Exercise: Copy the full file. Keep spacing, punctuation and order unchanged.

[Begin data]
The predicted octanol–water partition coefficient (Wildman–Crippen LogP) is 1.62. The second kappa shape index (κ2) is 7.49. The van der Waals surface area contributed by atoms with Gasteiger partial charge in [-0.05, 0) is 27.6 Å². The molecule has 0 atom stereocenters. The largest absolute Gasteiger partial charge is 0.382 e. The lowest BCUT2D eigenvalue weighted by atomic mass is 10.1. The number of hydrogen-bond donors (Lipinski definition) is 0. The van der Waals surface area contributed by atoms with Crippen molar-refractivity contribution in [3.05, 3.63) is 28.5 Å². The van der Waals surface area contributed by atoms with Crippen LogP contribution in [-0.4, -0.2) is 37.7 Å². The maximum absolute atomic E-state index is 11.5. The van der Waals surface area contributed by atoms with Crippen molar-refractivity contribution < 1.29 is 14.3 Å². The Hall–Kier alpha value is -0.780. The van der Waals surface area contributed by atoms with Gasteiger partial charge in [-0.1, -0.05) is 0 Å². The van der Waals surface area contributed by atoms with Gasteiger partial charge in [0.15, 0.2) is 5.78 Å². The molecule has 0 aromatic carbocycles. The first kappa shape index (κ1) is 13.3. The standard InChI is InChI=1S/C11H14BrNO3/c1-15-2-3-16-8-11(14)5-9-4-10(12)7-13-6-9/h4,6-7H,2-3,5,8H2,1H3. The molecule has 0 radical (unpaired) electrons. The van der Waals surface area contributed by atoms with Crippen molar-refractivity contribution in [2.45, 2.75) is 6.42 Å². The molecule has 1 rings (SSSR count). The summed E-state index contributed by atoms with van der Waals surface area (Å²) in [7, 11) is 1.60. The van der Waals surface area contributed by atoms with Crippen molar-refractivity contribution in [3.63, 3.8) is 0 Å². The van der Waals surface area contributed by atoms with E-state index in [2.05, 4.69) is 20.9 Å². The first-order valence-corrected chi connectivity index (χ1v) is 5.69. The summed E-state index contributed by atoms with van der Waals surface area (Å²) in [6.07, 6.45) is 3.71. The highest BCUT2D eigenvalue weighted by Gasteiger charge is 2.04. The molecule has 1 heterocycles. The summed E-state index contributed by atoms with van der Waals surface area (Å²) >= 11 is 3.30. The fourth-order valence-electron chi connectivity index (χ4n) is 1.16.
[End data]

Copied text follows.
The predicted octanol–water partition coefficient (Wildman–Crippen LogP) is 1.62. The second kappa shape index (κ2) is 7.49. The van der Waals surface area contributed by atoms with Gasteiger partial charge in [-0.05, 0) is 27.6 Å². The molecule has 0 atom stereocenters. The largest absolute Gasteiger partial charge is 0.382 e. The lowest BCUT2D eigenvalue weighted by atomic mass is 10.1. The number of hydrogen-bond donors (Lipinski definition) is 0. The van der Waals surface area contributed by atoms with Crippen molar-refractivity contribution in [3.05, 3.63) is 28.5 Å². The van der Waals surface area contributed by atoms with Crippen LogP contribution in [-0.4, -0.2) is 37.7 Å². The maximum absolute atomic E-state index is 11.5. The van der Waals surface area contributed by atoms with Crippen molar-refractivity contribution < 1.29 is 14.3 Å². The Hall–Kier alpha value is -0.780. The van der Waals surface area contributed by atoms with Gasteiger partial charge in [-0.1, -0.05) is 0 Å². The van der Waals surface area contributed by atoms with Gasteiger partial charge in [0.15, 0.2) is 5.78 Å². The molecule has 0 aromatic carbocycles. The first kappa shape index (κ1) is 13.3. The standard InChI is InChI=1S/C11H14BrNO3/c1-15-2-3-16-8-11(14)5-9-4-10(12)7-13-6-9/h4,6-7H,2-3,5,8H2,1H3. The molecule has 0 radical (unpaired) electrons. The van der Waals surface area contributed by atoms with Crippen molar-refractivity contribution in [2.45, 2.75) is 6.42 Å². The molecule has 1 rings (SSSR count). The summed E-state index contributed by atoms with van der Waals surface area (Å²) in [7, 11) is 1.60. The van der Waals surface area contributed by atoms with Crippen molar-refractivity contribution in [3.63, 3.8) is 0 Å². The van der Waals surface area contributed by atoms with E-state index in [2.05, 4.69) is 20.9 Å². The first-order valence-corrected chi connectivity index (χ1v) is 5.69. The summed E-state index contributed by atoms with van der Waals surface area (Å²) in [6.07, 6.45) is 3.71. The highest BCUT2D eigenvalue weighted by Gasteiger charge is 2.04. The molecule has 1 heterocycles. The summed E-state index contributed by atoms with van der Waals surface area (Å²) >= 11 is 3.30. The fourth-order valence-electron chi connectivity index (χ4n) is 1.16.